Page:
clauses intended to protect multinational businesses from the impact
of policy decisions, but New Zealand and Canada’s leaders refuse to do
the same (even after Canada was on the receiving end of costly
lawsuits under NAFTA).
The End of a Free Internet
We believe the TPPA is being used to sneak in measures to bind its
member countries to extensive and harsh laws on Internet use that
wouldn’t be acceptable at the domestic level -- including harsher
criminal penalties for minor, non-commercial copyright infringements,
a ‘take-down and ask questions later’ approach to pages and content
alleged to breach copyright, and the possibility of Internet providers
having to disclose personal information to authorities without
safeguards for privacy. The European Parliament voted 478-39 against
the international ACTA treaty, which was trying to create similar
standards. Now, the same type of regulation is being attempted under
the TPPA.
More IP Rights for the Big Players
The Intellectual Property Rights chapter of the TPPA was leaked in
draft form in February 2011. We anticipate that unless a more moderate
and balanced version is adopted, NZ, Canada and Australia’s shoppers,
schools and libraries would end up paying more for their books and
DVD’s  because it would let copyright holders veto parallel importing.
Small and medium-sized software and IT businesses would have their
innovative visions stifled by constraining patent laws. Finally, large
pharmaceutical companies could use the legislation to deny state
drug-buying agencies like those in Australia and NZ access to
reliable, low cost medicines.
Behind Closed Doors
Almost everything we have learnt about the TPPA’s contents comes from
leaked documents that the negotiators didn’t want the public to see.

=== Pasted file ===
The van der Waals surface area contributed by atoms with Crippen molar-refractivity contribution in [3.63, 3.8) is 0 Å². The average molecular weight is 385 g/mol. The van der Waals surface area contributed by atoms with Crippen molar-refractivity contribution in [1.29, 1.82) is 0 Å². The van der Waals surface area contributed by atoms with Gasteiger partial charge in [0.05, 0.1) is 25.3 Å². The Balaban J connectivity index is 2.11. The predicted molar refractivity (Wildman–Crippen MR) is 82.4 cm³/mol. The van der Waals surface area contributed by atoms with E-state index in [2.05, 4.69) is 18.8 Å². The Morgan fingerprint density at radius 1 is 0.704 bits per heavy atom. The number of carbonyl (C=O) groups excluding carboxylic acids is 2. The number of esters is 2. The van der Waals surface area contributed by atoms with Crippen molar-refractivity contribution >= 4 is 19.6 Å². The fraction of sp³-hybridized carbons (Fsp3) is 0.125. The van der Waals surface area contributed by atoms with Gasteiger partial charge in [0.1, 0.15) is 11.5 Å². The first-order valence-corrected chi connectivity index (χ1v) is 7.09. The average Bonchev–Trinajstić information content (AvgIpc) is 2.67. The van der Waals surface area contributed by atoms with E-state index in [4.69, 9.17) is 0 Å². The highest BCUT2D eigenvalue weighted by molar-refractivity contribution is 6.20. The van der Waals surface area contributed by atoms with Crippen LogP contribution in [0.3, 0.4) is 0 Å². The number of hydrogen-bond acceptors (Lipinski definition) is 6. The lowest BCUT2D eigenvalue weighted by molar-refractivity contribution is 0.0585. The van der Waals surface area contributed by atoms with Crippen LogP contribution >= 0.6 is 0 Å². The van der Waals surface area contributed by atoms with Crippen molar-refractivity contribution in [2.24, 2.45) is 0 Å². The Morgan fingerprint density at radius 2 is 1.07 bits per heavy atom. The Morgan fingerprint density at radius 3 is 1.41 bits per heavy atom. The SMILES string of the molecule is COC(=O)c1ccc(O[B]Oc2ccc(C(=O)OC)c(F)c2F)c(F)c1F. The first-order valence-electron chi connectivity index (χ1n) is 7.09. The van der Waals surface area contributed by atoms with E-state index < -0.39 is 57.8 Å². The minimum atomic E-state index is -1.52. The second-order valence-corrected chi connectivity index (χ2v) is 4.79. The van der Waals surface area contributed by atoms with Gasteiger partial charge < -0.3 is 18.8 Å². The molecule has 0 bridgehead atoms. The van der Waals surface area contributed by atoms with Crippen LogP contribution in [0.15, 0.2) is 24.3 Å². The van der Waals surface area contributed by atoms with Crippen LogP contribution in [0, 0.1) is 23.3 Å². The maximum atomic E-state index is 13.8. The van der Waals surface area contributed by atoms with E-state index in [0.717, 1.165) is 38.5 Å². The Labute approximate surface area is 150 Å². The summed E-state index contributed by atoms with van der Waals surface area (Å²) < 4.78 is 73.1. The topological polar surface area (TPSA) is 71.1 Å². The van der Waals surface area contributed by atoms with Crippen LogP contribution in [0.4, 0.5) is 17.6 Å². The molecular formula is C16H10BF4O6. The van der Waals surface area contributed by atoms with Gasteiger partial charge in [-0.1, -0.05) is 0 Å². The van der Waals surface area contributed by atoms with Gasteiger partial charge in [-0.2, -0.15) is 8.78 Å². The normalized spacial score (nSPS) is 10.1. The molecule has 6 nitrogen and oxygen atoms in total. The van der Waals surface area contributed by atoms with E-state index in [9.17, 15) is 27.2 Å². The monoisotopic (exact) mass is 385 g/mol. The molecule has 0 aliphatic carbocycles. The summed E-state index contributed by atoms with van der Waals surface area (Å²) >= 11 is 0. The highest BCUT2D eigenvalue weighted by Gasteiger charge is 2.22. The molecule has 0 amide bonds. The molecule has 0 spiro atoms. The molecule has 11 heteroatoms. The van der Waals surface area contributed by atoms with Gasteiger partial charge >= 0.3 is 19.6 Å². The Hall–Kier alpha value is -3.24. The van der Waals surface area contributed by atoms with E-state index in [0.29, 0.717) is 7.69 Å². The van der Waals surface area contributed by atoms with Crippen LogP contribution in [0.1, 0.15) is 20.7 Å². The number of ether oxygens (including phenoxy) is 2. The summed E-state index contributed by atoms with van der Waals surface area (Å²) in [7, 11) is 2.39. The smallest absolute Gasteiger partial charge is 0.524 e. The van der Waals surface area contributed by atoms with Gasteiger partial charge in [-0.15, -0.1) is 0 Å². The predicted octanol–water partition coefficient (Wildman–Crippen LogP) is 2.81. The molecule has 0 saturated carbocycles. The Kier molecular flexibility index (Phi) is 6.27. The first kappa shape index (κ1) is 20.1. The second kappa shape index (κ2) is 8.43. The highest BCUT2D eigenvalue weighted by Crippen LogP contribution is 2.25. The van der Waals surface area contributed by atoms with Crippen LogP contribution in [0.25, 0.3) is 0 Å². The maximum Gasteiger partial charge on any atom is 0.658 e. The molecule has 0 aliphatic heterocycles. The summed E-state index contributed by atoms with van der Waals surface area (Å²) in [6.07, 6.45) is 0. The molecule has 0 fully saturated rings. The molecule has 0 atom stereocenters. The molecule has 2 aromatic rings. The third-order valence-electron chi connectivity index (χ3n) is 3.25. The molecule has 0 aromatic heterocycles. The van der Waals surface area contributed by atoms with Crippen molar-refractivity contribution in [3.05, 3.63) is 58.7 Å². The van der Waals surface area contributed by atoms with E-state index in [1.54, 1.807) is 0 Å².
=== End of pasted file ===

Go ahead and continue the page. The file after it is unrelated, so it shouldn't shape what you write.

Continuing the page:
No agreement this important should be finalised without the informed
input of the ordinary people it will affect.
Yet while representatives of AT&T, Verizon, Cisco, major
pharmaceutical companies and the Motion Picture Association of America
have access to the text, democratically elected members of parliament,
advocacy organisations for healthcare and the environment and ordinary
citizens are being left out in the cold.
Governments, including the US, have opened up to the public in the
past by releasing the draft text of agreements. In 2001, all nine
chapters of the Free Trade Area of the Americas Agreement were
released. At the time, this was called an ‘important step’ that would
make the trade negotiation process ‘more transparent and accessible’.
If this was the standard for public accountability in 2001, it is
disconcerting that similar standards are not in play in 2012.
Together, we Green Parties are declaring that we will only support a
fair, genuinely progressive trade agreement that promotes sustainable
development and the creation of new jobs alongside the protection of
the environment and human rights (including freedom of association and
the right to collective bargaining). We call on our current
governments to remove the veil of secrecy surrounding this agreement
and to open these negotiations to public input and comment.
Contact Information:
Debra Eindiguer
c: 613.240.8921
See also:
"While Obama and Romney ignore global warming, Green presidential
nominee Jill Stein and other Green candidates promote real solutions"
US Green Party press release, September 3, 2012
Public Interest Analysis of Leaked Trans-Pacific Partnership (TPP)
Investment Text
Public Citizen, June 13, 2012
"Disguised attack on democracy"
By Ron Forthofer (former Colorado Green candidate for Congress), Times
Call, July 5, 2012
"Obama Says One Thing Under the Spotlight; Does Another Behind Closed
Doors: While Obama Tells the Country He Will Create Jobs and Stop
Outsourcing; His Administration is Secretly Negotiating the Biggest
Job-Outsourcing Treaty in History"
By Kevin Zeese, Occupy Washington DC, September 10, 2012
Green Party of the United States